Why Your Next Laptop Should Be a 2-in-1
According to data from The Wall Street Journal, crossovers and SUVs are the only car segments with strong growth year over year. The reason? More and more, consumers are choosing versatile, multi-function vehicles to make their lives easier and more comfortable. So why don't people do the same thing with laptops?
The best-selling systems on the market are traditional laptops, which have a screen on top, keyboard on bottom and not a lot of flexibility in between. But it doesn't have to be this way. 2-in-1s aren't new tech anymore. With four generations of Microsoft Surfaces and over a dozen Yogas from Lenovo, consumers today no longer have to cut their teeth on the bleeding edge to get a taste of transformational hybrid computing. So here are some important reasons why your next laptop should be a 2-in-1.
MORE: Laptop Mag's Top 2-in-1s
The obvious adaptability of 2-in-1s can't be emphasized enough. Whether it's flipping around into presentation mode to turn a quick discussion into an impromptu showcase or going from laptop to tablet mode for quick movie screening, 2-in-1s are at their best in situations that you didn't foresee.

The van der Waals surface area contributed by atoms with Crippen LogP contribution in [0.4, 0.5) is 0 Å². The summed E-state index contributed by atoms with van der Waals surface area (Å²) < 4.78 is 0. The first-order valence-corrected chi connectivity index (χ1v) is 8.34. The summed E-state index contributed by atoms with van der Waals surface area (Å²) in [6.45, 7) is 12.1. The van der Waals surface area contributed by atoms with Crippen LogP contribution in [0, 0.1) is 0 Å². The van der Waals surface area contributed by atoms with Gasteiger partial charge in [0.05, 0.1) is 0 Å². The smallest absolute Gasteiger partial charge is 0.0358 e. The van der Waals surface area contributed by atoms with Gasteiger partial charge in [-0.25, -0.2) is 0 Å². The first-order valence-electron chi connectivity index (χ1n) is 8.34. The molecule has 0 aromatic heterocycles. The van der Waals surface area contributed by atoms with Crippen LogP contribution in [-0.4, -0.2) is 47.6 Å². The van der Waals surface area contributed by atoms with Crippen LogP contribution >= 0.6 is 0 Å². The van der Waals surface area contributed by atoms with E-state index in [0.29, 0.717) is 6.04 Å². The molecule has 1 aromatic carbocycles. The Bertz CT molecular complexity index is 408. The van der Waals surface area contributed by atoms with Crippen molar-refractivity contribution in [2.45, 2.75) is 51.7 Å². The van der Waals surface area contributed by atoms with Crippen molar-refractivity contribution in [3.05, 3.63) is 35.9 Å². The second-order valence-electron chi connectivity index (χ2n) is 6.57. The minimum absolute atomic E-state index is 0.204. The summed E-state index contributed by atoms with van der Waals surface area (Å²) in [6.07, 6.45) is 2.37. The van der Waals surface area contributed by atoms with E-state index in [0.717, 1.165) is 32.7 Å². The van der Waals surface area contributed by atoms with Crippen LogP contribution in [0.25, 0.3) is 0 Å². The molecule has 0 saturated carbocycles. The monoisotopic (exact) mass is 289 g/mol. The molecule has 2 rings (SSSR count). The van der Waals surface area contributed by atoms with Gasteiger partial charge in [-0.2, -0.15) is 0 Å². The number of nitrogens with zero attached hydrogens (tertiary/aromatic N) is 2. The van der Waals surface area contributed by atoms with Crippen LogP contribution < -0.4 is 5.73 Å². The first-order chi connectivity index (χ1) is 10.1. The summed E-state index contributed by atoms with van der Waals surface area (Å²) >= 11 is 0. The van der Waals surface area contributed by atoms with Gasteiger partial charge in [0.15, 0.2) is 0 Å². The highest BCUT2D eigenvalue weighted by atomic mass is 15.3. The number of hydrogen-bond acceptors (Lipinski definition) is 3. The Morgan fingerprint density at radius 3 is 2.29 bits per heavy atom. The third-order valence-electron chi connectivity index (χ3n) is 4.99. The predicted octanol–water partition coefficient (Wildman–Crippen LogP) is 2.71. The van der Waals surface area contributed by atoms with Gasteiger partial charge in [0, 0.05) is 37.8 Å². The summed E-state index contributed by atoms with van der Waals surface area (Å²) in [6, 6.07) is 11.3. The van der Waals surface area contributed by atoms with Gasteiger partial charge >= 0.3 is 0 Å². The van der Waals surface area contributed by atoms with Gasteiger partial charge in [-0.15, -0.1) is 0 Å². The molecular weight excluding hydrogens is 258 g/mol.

It's true that 2-in-1s are rarely as light as dedicated tablets (although systems like the Surface 3 come pretty close). But try to remember the last time you held a tablet suspended in the air for any length of time, or, if you're like a majority of iPad users, the last time your tablet ventured outside your house. If weight is a real concern, you can still choose from a growing number of devices in which the keyboard can be removed completely to provide a true tablet experience, such as with the Surface Pro 4 and HP Spectre x2.
When compared to traditional laptops, a detachable keyboard or 360-degree hinge makes everything better. There's nothing a traditional laptop can do that a similarly priced 2-in-1 can't do. I've even created a helpful Venn diagram to illustrate my point. Some particularly well-crafted hybrids, such as the 13.3-inch Lenovo Yoga 900, even weigh less than their clamshell-only counterparts, including the MacBook Air 13, which is often associated with the pinnacle of laptop lightness. The only caveat is that for high-end gamers and graphics pros (video editors, 3D modelers, etc.), 2-in-1s rarely feature the latest and most powerful mobile GPUs. But the needs of those professionals are often so demanding that anything you'd get in a regular laptop wouldn't pass muster either.